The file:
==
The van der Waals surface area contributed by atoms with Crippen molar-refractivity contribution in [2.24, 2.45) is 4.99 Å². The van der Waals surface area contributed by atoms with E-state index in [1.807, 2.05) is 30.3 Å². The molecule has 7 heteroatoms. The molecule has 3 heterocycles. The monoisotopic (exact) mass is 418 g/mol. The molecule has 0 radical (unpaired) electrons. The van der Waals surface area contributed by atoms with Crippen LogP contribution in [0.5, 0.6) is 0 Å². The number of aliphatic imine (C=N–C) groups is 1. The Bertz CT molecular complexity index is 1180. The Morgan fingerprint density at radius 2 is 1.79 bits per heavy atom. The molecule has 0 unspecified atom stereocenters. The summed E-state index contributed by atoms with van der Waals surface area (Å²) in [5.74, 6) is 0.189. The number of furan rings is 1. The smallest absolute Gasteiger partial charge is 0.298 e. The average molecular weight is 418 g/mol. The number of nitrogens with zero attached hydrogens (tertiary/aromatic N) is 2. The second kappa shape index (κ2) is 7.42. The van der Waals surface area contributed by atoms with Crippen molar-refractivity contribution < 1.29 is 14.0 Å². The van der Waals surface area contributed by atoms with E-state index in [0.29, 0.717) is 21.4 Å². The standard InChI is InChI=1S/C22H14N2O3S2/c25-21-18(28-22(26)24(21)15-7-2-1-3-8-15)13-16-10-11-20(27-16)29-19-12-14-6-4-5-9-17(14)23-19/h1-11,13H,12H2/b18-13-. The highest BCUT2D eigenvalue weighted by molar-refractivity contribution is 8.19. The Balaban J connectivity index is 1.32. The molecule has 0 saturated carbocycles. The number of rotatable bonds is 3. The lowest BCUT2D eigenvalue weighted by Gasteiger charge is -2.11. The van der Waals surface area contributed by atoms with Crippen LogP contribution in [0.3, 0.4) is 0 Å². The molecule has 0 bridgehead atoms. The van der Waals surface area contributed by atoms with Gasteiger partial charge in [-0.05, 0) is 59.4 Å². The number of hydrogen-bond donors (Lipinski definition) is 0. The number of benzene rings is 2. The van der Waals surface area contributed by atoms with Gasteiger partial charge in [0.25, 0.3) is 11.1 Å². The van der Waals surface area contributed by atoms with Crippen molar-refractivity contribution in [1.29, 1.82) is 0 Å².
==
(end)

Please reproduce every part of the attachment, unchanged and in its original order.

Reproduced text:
The van der Waals surface area contributed by atoms with Crippen molar-refractivity contribution in [2.24, 2.45) is 4.99 Å². The van der Waals surface area contributed by atoms with E-state index in [1.807, 2.05) is 30.3 Å². The molecule has 7 heteroatoms. The molecule has 3 heterocycles. The monoisotopic (exact) mass is 418 g/mol. The molecule has 0 radical (unpaired) electrons. The van der Waals surface area contributed by atoms with Crippen LogP contribution in [0.5, 0.6) is 0 Å². The number of aliphatic imine (C=N–C) groups is 1. The Bertz CT molecular complexity index is 1180. The Morgan fingerprint density at radius 2 is 1.79 bits per heavy atom. The molecule has 0 unspecified atom stereocenters. The summed E-state index contributed by atoms with van der Waals surface area (Å²) in [5.74, 6) is 0.189. The number of furan rings is 1. The smallest absolute Gasteiger partial charge is 0.298 e. The average molecular weight is 418 g/mol. The number of nitrogens with zero attached hydrogens (tertiary/aromatic N) is 2. The second kappa shape index (κ2) is 7.42. The van der Waals surface area contributed by atoms with Crippen molar-refractivity contribution < 1.29 is 14.0 Å². The van der Waals surface area contributed by atoms with E-state index in [0.29, 0.717) is 21.4 Å². The standard InChI is InChI=1S/C22H14N2O3S2/c25-21-18(28-22(26)24(21)15-7-2-1-3-8-15)13-16-10-11-20(27-16)29-19-12-14-6-4-5-9-17(14)23-19/h1-11,13H,12H2/b18-13-. The highest BCUT2D eigenvalue weighted by molar-refractivity contribution is 8.19. The Balaban J connectivity index is 1.32. The molecule has 0 saturated carbocycles. The number of rotatable bonds is 3. The lowest BCUT2D eigenvalue weighted by Gasteiger charge is -2.11. The van der Waals surface area contributed by atoms with Crippen LogP contribution in [0.3, 0.4) is 0 Å². The molecule has 0 bridgehead atoms. The van der Waals surface area contributed by atoms with Gasteiger partial charge in [-0.05, 0) is 59.4 Å². The number of hydrogen-bond donors (Lipinski definition) is 0. The number of benzene rings is 2. The van der Waals surface area contributed by atoms with Gasteiger partial charge in [0.25, 0.3) is 11.1 Å². The van der Waals surface area contributed by atoms with Crippen molar-refractivity contribution in [1.29, 1.82) is 0 Å².